Three of his superiors were summarily fired this spring in one of the periodic shake-ups that always seem to be rocking the organization. One of the scalps belonged to the NRA's hard-driving chief lobbyist, Neal Knox, a crack marksman and near legendary figure in gun circles.
Knox and the man who fired him, NRA executive vice president Harlon Carter, had been key figures in engineering the famous "Cincinnati Revolution" of 1977, which purged suspected "soft-liners" and conservationists from the NRA leadership and transformed the organization into a modern, computerized, politically sophisticated lobbying juggernaut.
Now, the king has jettisoned the prince because, some said, the prince was coveting the throne. Even for as intrigue-ridden an institution as the NRA, the housecleaning was a shocker. In the absence of any official explanation, tea-leaf readers appeared in force.
"The NRA is a dinosaur slowly strangling itself," theorized Michael Beard, director of the National Coalition to Ban Handguns, one of several gun-control groups formed in the late 1970s to combat the gun lobby. "When that starts to happen, the internal battles usually get more intense."
But are things really all that grim? Is the gun lobby losing its bang? And is the balance of political power on the gun issue beginning to shift toward control after a decade and a half of uneasy stalemate?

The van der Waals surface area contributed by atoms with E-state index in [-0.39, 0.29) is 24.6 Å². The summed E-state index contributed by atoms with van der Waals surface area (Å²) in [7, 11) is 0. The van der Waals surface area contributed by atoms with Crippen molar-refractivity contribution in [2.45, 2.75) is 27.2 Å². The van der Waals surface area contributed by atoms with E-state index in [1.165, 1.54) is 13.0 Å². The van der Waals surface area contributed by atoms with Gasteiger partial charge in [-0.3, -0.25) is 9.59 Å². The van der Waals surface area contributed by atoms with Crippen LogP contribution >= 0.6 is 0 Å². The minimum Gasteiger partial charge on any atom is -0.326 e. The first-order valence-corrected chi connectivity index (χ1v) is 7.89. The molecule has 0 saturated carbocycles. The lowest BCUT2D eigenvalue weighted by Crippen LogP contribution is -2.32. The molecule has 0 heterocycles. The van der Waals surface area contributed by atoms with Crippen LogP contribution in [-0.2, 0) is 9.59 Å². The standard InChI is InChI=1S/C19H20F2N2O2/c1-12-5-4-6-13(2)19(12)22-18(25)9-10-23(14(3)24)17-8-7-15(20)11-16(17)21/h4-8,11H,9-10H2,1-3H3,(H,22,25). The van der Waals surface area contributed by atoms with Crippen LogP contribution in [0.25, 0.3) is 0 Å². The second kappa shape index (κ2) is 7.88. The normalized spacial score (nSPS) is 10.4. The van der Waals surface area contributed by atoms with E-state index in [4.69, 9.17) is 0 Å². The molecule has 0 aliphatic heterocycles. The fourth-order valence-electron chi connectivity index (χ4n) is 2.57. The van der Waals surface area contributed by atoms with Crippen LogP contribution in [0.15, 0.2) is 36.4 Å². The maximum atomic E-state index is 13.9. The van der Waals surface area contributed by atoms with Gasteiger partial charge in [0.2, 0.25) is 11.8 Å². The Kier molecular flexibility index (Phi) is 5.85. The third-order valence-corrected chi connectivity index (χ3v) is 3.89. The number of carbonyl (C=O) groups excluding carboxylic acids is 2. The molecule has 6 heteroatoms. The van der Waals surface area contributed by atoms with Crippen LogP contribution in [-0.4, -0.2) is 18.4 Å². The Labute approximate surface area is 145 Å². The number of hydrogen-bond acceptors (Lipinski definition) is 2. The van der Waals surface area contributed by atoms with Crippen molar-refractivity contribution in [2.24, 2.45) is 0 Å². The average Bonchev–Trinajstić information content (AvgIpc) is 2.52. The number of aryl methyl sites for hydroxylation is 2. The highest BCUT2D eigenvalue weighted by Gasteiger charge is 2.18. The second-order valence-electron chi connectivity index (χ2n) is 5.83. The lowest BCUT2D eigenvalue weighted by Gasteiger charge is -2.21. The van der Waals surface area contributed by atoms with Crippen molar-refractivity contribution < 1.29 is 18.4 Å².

Answers to these complicated questions are more murky than the evidence of the last few months might suggest.
Nothing in NRA's balance sheets or membership rolls betrays the slightest hint of organizational fatigue. For NRA, the bad times have never been so good.
The organization has 2.4 million members, more than double the total three years ago. It has a $4 million lobbying budget, 350 employes, $40 million a year in revenue from membership dues and from gun ads in its enormously popular magazines, American Hunter and American Rifleman, and an investment portfolio of more than $40 million.
Its political action committee will raise almost $2 million this year to help sympathetic candidates, and its special fund-raising appeals to underwrite opposition to the California referendum campaign are expected to bring in another $5 million.